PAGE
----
The Laggard - K-12 education
This country’s K-12 public education system is a mess. The testing company ACT reports that 75% of incoming college freshmen are not prepared for college, 96% of African-Americans aren’t. 40 to 50% of all incoming college freshmen must take remedial classes; it’s 90% for the California Community College system. The SATs report that reading scores are at a 40 year low. Most U.S. 4th and 8th graders are not proficient in reading or math. How can it be that an institution solely devoted to education can’t teach children of average intelligence to read or understand basic math in an 8 year time frame?!
The US Chamber of Commerce reports 80 to 90 million adults today - about half the workforce - do not have the skills required to get or advance in jobs that pay a family-sustaining wage.
How long will we sit back and allow this multi-generational carnage to continue? How long will we accept this educational Armageddon? How many more millions of children will see their futures ripped from their hands due in large part to the quality of the education they received?
Want to know a significant contributor to the racial problems in the country? The incredibly lousy K-12 schools poor kids must attend. And far too many of these poor kids have black or brown skin. The damage flows from one generation to the next.
Yet the country is filled with dedicated and hardworking teachers. We spend more money per student than all but one country in the world yet our results aren’t even laggard, they are retrograde. The problem isn’t the people or the funding, it’s the system and its design.
What is needed is a profound change. What is needed is a paradigm shift. Thomas Kuhn, in his transforming The Structure of Scientific Revolutions argues that science is not a steady, cumulative acquisition of knowledge. Instead, science is a series of peaceful interludes punctuated by intellectually violent revolutions. After such revolutions, “one conceptual world view is replaced by another.”
That is what the K-12 public education system needs, a simple paradigm shift from a static, top-down structure to a dynamic bottom-up structure. The structure where a group of experts determines what is best for others has been shown to generate poor results the world over. That’s undeniably the case with our K-12 system. The structure of free people freely interacting with other free people, i.e. a marketplace and its self-organizing nature, has transformed every area it has touched.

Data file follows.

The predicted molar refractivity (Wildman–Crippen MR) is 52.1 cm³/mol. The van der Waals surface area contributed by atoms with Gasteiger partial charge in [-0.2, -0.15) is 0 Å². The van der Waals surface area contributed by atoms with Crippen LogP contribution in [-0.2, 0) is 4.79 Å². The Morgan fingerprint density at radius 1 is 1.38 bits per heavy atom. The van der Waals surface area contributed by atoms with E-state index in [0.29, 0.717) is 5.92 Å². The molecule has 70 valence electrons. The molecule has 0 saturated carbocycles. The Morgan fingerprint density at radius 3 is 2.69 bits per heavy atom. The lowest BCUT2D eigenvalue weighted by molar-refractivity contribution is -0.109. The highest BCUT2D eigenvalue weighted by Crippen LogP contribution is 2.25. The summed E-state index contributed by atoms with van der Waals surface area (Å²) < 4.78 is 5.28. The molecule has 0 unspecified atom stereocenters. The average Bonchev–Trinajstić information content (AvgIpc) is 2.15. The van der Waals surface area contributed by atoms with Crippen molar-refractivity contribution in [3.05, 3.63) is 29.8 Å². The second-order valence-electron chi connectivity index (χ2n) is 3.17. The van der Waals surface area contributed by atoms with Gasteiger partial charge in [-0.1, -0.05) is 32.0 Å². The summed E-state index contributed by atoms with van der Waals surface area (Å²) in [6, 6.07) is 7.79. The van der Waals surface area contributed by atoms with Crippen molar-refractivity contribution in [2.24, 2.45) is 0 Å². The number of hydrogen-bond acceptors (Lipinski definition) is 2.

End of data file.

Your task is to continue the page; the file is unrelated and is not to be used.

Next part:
The evidence is overwhelming yet far too many intelligent people fight this paradigm shift. Some of this is simply the human trait of fighting change. But a more fundamental reason for the resistance is described by Kuhn. Paradigms are the way we structure and order our worlds. They are the way we describe and explain our beliefs. Paradigms don’t exist in some solitary vacuum; they touch every area of our lives.
Kuhn accurately described the process of change as an intellectually violent revolution. People, whether consciously or not, resist mountains of evidence since to do otherwise would open up their entire world view to this intellectual revolution.
But when one’s beliefs do not correspond to reality, one needs to change beliefs. Reality has been shown to be rather resistant to the whims of individual belief.
The facts are clear; the K-12 public education system is failing this country’s children. And the poorer one is, the worst it is. How long do we allow this multi-generational carnage to continue? The solution is right in front of us, freedom and choice. Freedom and choice has transformed the world. Freedom and choice has transformed every product and service throughout the world.
For some will this require a paradigm shift? Most certainly. Will this new paradigm impact other areas of their lives? Again, most certainly. Will this new paradigm force individuals to reexamine many of their cherished beliefs? Absolutely. I’m sorry if that causes you distress, but the sooner one accepts the facts the better for all.
Or do we instead continue to chain children to a failing educational system? A system whose failures rob far too many children of their life opportunities. A system whose failures set the stage for multi-generational carnage, damaging young lives whose impact is felt for generations. Will we consign millions of young Americans to a life of fewer opportunities simply because we find it uncomfortable to make the required paradigm shift? This is the moral question of our day. How you respond will determine the future of millions of young lives, and the very future of this country.